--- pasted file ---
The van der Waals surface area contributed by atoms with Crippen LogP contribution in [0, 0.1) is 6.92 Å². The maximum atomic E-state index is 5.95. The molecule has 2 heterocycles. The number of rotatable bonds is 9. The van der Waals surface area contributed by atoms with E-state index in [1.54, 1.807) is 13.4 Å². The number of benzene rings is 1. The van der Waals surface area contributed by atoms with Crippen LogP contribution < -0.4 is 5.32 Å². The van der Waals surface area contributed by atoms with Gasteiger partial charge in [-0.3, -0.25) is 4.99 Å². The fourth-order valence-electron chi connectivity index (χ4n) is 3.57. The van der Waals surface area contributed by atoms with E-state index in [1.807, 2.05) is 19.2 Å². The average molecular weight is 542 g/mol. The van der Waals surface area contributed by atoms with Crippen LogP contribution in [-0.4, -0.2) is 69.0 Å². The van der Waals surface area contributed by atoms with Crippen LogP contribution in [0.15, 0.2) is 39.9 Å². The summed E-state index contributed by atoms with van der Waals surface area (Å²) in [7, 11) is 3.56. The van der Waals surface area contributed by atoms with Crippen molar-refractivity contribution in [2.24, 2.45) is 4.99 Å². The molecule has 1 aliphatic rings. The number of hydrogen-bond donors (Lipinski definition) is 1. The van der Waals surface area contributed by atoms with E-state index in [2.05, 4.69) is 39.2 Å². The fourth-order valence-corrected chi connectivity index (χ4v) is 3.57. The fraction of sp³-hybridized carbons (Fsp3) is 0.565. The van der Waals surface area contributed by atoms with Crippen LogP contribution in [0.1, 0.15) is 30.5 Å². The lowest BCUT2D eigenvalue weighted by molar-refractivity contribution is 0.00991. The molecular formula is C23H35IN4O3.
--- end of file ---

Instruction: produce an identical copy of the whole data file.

The van der Waals surface area contributed by atoms with Crippen LogP contribution in [0, 0.1) is 6.92 Å². The maximum atomic E-state index is 5.95. The molecule has 2 heterocycles. The number of rotatable bonds is 9. The van der Waals surface area contributed by atoms with E-state index in [1.54, 1.807) is 13.4 Å². The number of benzene rings is 1. The van der Waals surface area contributed by atoms with Crippen LogP contribution < -0.4 is 5.32 Å². The van der Waals surface area contributed by atoms with Gasteiger partial charge in [-0.3, -0.25) is 4.99 Å². The fourth-order valence-electron chi connectivity index (χ4n) is 3.57. The van der Waals surface area contributed by atoms with E-state index in [1.807, 2.05) is 19.2 Å². The average molecular weight is 542 g/mol. The van der Waals surface area contributed by atoms with Crippen LogP contribution in [-0.4, -0.2) is 69.0 Å². The van der Waals surface area contributed by atoms with Crippen LogP contribution in [0.15, 0.2) is 39.9 Å². The summed E-state index contributed by atoms with van der Waals surface area (Å²) in [7, 11) is 3.56. The van der Waals surface area contributed by atoms with Crippen molar-refractivity contribution in [2.24, 2.45) is 4.99 Å². The molecule has 1 aliphatic rings. The number of hydrogen-bond donors (Lipinski definition) is 1. The van der Waals surface area contributed by atoms with E-state index in [2.05, 4.69) is 39.2 Å². The fourth-order valence-corrected chi connectivity index (χ4v) is 3.57. The fraction of sp³-hybridized carbons (Fsp3) is 0.565. The van der Waals surface area contributed by atoms with Crippen LogP contribution in [0.1, 0.15) is 30.5 Å². The lowest BCUT2D eigenvalue weighted by molar-refractivity contribution is 0.00991. The molecular formula is C23H35IN4O3.